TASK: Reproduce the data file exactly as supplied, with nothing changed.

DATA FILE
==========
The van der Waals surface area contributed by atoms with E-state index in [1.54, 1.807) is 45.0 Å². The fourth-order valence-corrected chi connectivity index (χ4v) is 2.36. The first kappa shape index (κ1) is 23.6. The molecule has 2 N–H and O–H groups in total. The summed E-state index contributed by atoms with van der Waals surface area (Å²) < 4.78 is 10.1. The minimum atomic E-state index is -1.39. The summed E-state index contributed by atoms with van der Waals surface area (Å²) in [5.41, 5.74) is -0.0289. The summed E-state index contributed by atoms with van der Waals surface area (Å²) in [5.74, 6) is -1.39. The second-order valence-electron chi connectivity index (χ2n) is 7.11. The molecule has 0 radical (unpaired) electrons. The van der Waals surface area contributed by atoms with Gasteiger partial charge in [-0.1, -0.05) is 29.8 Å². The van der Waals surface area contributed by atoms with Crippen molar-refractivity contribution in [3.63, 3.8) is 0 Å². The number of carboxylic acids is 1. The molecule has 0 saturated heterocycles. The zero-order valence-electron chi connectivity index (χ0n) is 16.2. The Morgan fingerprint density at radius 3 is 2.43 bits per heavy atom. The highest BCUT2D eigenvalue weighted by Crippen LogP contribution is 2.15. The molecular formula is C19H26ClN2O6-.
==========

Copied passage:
The van der Waals surface area contributed by atoms with E-state index in [1.54, 1.807) is 45.0 Å². The fourth-order valence-corrected chi connectivity index (χ4v) is 2.36. The first kappa shape index (κ1) is 23.6. The molecule has 2 N–H and O–H groups in total. The summed E-state index contributed by atoms with van der Waals surface area (Å²) < 4.78 is 10.1. The minimum atomic E-state index is -1.39. The summed E-state index contributed by atoms with van der Waals surface area (Å²) in [5.41, 5.74) is -0.0289. The summed E-state index contributed by atoms with van der Waals surface area (Å²) in [5.74, 6) is -1.39. The second-order valence-electron chi connectivity index (χ2n) is 7.11. The molecule has 0 radical (unpaired) electrons. The van der Waals surface area contributed by atoms with Gasteiger partial charge in [-0.1, -0.05) is 29.8 Å². The van der Waals surface area contributed by atoms with Crippen molar-refractivity contribution in [3.63, 3.8) is 0 Å². The number of carboxylic acids is 1. The molecule has 0 saturated heterocycles. The zero-order valence-electron chi connectivity index (χ0n) is 16.2. The Morgan fingerprint density at radius 3 is 2.43 bits per heavy atom. The highest BCUT2D eigenvalue weighted by Crippen LogP contribution is 2.15. The molecular formula is C19H26ClN2O6-.